Some evidence for the “viral inocula” theory for SARS/MERS. Evidence in SARS-CoV-2 fom degree of illness in household contacts/ health care workers at beginning of pandemic.  Papers supporting viral inoculum theory. [43 more citations available at ZDogg's site.]

Wednesday, October 14, 2020

WHSLA Genie now accepting wishes!



Have you ever thought “I wish WHSLA…”?  The WHSLA Board wants to be sure we are a viable organization going into this new decade!  As a reminder…

WHSLA's purpose is to:

  • promote the development of health science libraries and librarianship in Wisconsin
  • provide a forum for the discussion of mutual problems and the exchange of ideas and information among members
  • encourage the continuing education of all health science library personnel by sponsoring appropriate educational programs
  • serve as a liaison to other organizations desiring input from WHSLA

 

What do you wish WHSLA could do to support you in your library work? 

Please take a few minutes and send your wishes to the WHSLA Genie by November 2, 2020.  Thank you! 

Any questions?  Contact Deb Knippel

Thank you to Melissa De Santis, M.L.I.S., AHIP for permission to use/adapt her work.  You may want to carry out this theme for a needs assessment in your own library! 

Source:  De Santis, M., Houghton, V., & Fontenelle, C. (2017). "If the Library Genie Granted You Three Wishes, What Would They Be?": Results and Lessons Learned From an Annual User Feedback Campaign. Medical reference services quarterly36(1), 9–18. https://doi.org/10.1080/02763869.2017.1259886 (PMID: 28112639).

Image source:  "Aladdin's Magic Lamp" by ☼☼Jo Zimny Photos☼☼ is licensed under CC BY-NC-ND 2.0

Monday, October 12, 2020

Does Science Self-Correct? What we've learned at Retraction Watch



Does Science Self-Correct?  What We've Learned at Retraction Watch [Web Video; 58:56]   by Dr Ivan Orlansky, presented on Oct 8, 2020.

This is a recording of Dr. Ivan Oransky's inaugural talk in a new lecture series by the Leon Levy Dental Library at Penn Libraries. Hosted by Laurel Graham.

Liz Suelzer's presentation last year helped me understand the importance of retractions in scholarly communication and publishing.  Here's your chance to learn about / catch up on the work of Retraction Watch. 

Common Reasons for Retractions:

  • Duplication (Self-plagiarism) 
  • Plagiarism
  • Image Manipulation
  • Faked Data
  • Fake Peer Reviews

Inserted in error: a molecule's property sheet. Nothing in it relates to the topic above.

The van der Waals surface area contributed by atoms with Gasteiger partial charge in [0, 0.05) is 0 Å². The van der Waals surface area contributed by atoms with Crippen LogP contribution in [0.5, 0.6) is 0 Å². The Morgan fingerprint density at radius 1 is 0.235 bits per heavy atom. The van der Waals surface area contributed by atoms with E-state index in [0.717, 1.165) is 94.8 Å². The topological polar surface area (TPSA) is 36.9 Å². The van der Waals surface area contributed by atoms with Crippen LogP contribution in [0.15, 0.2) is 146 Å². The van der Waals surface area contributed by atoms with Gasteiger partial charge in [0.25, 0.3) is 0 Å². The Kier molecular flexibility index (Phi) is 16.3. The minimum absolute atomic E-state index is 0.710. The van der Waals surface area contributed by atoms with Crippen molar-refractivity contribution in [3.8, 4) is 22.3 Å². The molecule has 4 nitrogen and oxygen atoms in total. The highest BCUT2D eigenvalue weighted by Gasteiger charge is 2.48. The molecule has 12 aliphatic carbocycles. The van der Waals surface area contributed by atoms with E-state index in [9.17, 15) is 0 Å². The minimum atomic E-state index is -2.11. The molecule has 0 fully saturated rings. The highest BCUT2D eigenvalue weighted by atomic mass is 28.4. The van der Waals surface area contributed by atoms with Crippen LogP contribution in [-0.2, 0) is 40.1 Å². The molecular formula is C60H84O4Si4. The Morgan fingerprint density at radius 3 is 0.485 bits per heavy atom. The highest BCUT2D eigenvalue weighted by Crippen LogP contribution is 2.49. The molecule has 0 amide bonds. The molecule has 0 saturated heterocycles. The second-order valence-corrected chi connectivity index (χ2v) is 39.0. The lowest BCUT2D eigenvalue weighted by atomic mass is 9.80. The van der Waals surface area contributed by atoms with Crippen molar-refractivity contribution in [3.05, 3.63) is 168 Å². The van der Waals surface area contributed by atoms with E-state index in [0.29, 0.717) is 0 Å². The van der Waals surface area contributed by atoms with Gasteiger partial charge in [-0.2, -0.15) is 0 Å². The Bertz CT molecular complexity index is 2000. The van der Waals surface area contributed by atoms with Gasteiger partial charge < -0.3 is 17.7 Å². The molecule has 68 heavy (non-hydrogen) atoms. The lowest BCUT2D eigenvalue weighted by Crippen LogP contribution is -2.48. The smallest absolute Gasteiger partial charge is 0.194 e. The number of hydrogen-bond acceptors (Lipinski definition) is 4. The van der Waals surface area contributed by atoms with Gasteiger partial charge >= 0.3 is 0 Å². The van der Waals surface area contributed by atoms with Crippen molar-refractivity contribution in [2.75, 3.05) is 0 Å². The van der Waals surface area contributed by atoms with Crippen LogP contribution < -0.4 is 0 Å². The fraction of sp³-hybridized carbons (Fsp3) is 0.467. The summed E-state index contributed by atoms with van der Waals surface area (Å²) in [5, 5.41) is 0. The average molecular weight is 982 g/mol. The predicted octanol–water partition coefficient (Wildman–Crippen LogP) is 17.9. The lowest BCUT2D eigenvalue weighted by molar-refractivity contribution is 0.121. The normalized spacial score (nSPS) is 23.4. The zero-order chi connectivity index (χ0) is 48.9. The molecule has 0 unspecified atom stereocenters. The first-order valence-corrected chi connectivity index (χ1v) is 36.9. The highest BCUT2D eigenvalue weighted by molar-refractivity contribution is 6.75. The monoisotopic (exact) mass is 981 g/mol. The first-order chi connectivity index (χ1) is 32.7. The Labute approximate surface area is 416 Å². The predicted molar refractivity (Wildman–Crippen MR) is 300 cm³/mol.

• Publisher Error
  • Authorship Issues
  • Legal Reasons
  • Not Reproducible
  • Fraud - Misconduct - Reliability - Error - Misc

Did you know that Zotero offers retraction alerts?
"Warning: A citation in your document has been retracted."

Other helpful links:

Retraction Watch's free newsletter.

Retraction Watch Database

Retracted Covid-19 Papers

Retraction Watch Blog

PubPeer - Post publication peer review  


Mask refresher

 Here in Wisconsin, we're seeing the distressing consequences of what happens when people get lax about safety measures.  So here's a cute comic about mask safety!


Comic by Connie Hanzhang Jin



Monday, October 5, 2020

Scientists Knit New Artery Grafts out of Collagen and Synthetic Fibers

A circular knitting machine creates an artery graft out of a hybrid yarn


This bit of medical news was too interesting to pass up ...  I know some of you out there are knitters.  You may have seen those old (or new) sock knitting machines they used in WWI when women were making socks at home for soldiers to prevent trench foot?    

Here's where the streams of crafting, industry, science and medicine cross:  They are basically using a mini sock knitting machine to create a substitute for human tissue.  But first, they had to spin the yarn!    You gotta think the scientists who came up with this brilliant idea are also fiber lovers and knitters, or otherwise spent a significant amount of time with knitters and spinners.  

The collagen and synthetic yarn makes me think of the Korean Japchae noodles made from sweet potatoes that you can buy at farmer's market.  Not the same, I know, but I wonder if they used noodle-making technology to make the yarn?  Crossing even more streams here ...